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LOS ANGELES — Critics were mixed on Mel Gibson’s “The Beaver” at the start of the weekend — some found it a touching story of mental disassociation; others an ill-fitting mix of the quirky and the dour. Lovers and haters agreed, however, that they sometimes found it difficult to separate the star’s on-screen issues from his real-life ones.


As it turns out, viewers had the same problem — that is, if they even bothered to see the film.


Gibson’s turn as a depressed toy executive who turns to a puppet for help took in a dismal $104,000 on 22 screens, a per-screen average of under $5,000. To put that in lay terms, that means that in the markets the Jodie Foster film opened, very few people came out to see it. To put that in other lay terms, the average was lower than that for the recent opening of “Atlas Shrugged,” a movie so unpopular it prompted its producer to contemplate retirement. (For those who might wonder if the figures are misleading because “The Beaver” opened in only a limited number of theaters, the per-screen metric accounts for that; it’s essentially a measure of a movie’s box-office power adjusted for the size of its release.)


On Sunday, studio Summit was, interestingly, pointing the finger at its film more than its star. Domestic-distribution president Richie Fay told my colleague Amy Kaufman that he didn’t think the results were “as much a repudiation of Mel and his personal life as it is about a film with difficult subject matter” and suggested that a planned expansion later in the month may be more limited than previously thought. “As it turns out, I think the film is more of an art-house specialty kind of movie than a broader commercial film,” he said.


“The Beaver” was no doubt a difficult script, a dark comedy-drama with a tweener tone. Which is why, despite its darling status among Hollywood insiders (the script was atop the industry-sanctioned Black List and Steve Carell was once attached to star), it struggled for years to get made.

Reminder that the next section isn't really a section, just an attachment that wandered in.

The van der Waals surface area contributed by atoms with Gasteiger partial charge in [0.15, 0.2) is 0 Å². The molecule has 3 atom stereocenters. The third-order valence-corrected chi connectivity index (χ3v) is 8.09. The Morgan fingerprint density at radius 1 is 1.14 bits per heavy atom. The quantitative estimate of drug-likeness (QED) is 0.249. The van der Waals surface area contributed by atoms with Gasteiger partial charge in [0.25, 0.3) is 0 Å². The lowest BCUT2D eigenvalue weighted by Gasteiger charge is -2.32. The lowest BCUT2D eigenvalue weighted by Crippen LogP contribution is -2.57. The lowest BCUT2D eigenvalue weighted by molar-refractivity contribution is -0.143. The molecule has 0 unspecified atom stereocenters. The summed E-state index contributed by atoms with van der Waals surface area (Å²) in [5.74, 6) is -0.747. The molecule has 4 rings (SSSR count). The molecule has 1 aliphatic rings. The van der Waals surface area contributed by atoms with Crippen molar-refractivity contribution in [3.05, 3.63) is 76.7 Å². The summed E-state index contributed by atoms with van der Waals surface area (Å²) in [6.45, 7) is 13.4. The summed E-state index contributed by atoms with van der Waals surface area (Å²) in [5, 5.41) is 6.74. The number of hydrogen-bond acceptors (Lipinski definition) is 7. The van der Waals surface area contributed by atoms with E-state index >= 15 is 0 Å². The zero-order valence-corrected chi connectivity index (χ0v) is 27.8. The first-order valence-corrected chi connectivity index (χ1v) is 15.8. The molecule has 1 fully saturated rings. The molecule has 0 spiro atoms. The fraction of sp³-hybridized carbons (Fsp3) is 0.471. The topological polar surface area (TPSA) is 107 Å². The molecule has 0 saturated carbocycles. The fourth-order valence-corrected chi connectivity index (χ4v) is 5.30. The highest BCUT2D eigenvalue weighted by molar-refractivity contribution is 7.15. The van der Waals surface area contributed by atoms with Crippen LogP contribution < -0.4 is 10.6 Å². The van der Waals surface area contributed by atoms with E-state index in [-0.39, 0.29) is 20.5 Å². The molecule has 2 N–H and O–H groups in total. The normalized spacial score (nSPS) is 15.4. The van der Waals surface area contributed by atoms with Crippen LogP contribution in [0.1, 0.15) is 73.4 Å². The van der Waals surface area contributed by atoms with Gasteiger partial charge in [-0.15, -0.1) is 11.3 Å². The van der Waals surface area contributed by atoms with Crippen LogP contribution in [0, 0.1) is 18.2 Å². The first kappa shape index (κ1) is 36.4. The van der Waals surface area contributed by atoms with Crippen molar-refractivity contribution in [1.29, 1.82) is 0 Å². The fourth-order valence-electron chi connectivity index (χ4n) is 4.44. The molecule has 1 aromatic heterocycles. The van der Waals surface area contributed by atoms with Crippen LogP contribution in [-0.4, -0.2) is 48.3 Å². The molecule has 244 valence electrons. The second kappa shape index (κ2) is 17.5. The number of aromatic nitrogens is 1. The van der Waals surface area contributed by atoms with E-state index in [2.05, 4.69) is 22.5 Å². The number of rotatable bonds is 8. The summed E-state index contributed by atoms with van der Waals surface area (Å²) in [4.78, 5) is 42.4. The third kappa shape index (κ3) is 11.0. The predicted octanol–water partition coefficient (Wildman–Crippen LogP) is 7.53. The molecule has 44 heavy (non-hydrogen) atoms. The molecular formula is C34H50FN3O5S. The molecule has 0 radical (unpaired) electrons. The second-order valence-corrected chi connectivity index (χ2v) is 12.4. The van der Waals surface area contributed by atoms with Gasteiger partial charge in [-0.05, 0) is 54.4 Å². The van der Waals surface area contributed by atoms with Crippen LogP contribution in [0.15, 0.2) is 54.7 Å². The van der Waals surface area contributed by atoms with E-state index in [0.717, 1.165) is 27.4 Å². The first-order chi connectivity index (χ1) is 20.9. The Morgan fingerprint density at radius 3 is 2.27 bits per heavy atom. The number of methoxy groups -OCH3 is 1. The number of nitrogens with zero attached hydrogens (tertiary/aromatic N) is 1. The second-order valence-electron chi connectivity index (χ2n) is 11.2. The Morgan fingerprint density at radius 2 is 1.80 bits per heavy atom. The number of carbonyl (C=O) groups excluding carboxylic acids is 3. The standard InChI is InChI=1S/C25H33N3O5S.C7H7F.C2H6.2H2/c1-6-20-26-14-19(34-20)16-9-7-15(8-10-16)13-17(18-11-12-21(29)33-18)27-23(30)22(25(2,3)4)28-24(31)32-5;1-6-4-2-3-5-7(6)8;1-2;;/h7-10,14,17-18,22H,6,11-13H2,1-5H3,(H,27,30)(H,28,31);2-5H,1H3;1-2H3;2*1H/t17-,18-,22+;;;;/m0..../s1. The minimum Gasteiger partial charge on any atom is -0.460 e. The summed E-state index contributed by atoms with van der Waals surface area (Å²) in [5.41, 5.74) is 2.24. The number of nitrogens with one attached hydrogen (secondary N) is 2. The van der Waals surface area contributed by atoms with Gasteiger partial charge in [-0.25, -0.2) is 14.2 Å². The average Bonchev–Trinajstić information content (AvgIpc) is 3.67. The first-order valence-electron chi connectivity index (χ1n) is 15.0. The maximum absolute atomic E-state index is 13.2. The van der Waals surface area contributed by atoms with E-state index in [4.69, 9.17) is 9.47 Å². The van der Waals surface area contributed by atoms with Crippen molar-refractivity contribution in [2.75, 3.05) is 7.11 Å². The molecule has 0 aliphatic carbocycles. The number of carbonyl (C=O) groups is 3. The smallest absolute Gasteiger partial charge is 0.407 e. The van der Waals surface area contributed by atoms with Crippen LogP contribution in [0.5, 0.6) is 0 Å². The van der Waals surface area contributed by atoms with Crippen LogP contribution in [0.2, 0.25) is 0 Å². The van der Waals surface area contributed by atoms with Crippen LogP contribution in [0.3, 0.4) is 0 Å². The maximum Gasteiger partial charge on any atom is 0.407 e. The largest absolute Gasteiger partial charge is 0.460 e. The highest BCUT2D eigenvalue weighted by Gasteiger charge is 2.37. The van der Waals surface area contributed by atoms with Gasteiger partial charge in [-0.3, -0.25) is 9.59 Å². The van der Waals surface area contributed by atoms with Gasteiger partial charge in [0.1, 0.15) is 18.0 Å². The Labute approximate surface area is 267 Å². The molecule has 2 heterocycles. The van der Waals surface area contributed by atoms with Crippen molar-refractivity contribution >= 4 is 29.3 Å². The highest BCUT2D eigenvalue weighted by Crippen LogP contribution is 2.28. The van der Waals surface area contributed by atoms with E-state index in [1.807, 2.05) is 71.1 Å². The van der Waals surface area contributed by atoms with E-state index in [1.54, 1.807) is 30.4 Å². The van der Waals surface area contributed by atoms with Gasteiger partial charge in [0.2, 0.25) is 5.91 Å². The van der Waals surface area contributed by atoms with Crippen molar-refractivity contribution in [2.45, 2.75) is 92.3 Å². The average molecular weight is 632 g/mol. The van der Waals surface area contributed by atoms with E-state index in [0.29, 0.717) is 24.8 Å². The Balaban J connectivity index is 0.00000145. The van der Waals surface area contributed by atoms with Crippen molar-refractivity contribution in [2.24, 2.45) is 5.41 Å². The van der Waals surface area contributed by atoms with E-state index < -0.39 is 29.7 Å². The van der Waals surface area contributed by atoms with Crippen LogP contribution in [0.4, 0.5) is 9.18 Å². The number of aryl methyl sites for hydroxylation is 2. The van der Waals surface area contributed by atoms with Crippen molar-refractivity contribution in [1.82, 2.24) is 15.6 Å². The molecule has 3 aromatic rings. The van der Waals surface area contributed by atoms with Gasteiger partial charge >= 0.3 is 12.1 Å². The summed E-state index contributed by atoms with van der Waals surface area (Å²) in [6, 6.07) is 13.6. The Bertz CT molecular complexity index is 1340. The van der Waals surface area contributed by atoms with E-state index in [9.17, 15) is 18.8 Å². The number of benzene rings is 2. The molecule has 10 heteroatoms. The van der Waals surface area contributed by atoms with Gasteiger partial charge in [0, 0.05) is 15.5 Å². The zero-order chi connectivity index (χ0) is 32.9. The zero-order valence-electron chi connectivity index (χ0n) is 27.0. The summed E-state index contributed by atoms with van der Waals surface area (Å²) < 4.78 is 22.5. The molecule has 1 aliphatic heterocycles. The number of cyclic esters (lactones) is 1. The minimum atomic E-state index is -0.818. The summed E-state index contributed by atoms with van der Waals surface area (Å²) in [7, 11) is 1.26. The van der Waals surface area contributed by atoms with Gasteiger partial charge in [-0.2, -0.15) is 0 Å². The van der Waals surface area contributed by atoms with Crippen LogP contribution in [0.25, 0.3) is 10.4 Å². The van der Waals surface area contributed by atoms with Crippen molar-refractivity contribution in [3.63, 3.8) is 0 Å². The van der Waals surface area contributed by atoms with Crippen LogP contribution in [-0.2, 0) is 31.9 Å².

But the niche-film argument is also exactly what proves Gibson’s faded stock. A-list stars elevate art-house movies; they get us to see films we wouldn’t have ordinarily seen, from Brad Pitt in “Babel” on down. A pre-Malibu, pre-Oksana Gibson would have increased the popularity of this movie, especially with a performance as well regarded as his was. The Gibson we have today didn’t. It may have even dragged it down.


Gibson supporters might argue that mainstream America will go on to embrace “The Beaver” when it opens wider later this month. But the number of instances in which a film struck out with niche audiences and then went on to be a popular hit can be counted on one hand. Fay’s comments suggest that Summit isn’t banking on that, either.


Contrarians will also posit that the film was hurt by the lack of promotion on the part of its star, who continues to remain out of sight after last summer’s embarrassing alleged rants against Oksana Grigorieva — though the fact that he didn’t believe this a good moment to come back into the public eye itself proves the popularity point.


There are also those who’ll say that this was another case of the media hating on Mel. But it isn’t the media that stopped millions of Americans from seeing his movie this weekend. (Some would also say a more commercial action film, the kind we’re used to seeing Gibson in, would help, though he didn’t exactly reel ‘em in with “Edge of Darkness” — and that was before Oksana-gate.)


The Hollywood executives who don’t want to work with Mel — agency honcho Ari Emanuel, to name one who’s said so publicly — have been accused of unfairness and a lot worse. Commenters accused the Los Angeles Times’ “24 Frames” blog of worse too when we said after the Oksana tapes came to light that we believed Gibson’s mainstream career was severely damaged, or even over. Said commenters argued, with varying degrees of nuance, that this was a blinkered view and doesn’t reflect the American moviegoer. It turns out the American moviegoer feels pretty much the same way.


It’s likely that a well-coordinated prime-time apology and perhaps a directorial effort that doesn’t require putting Gibson’s face on a poster could be on the way in the not-too-distant future. That may or may not ingratiate Gibson with a broader public. But after this weekend, is there any evidence left to support the idea that Gibson is a bankable movie star, or that he’ll become one again anytime soon?

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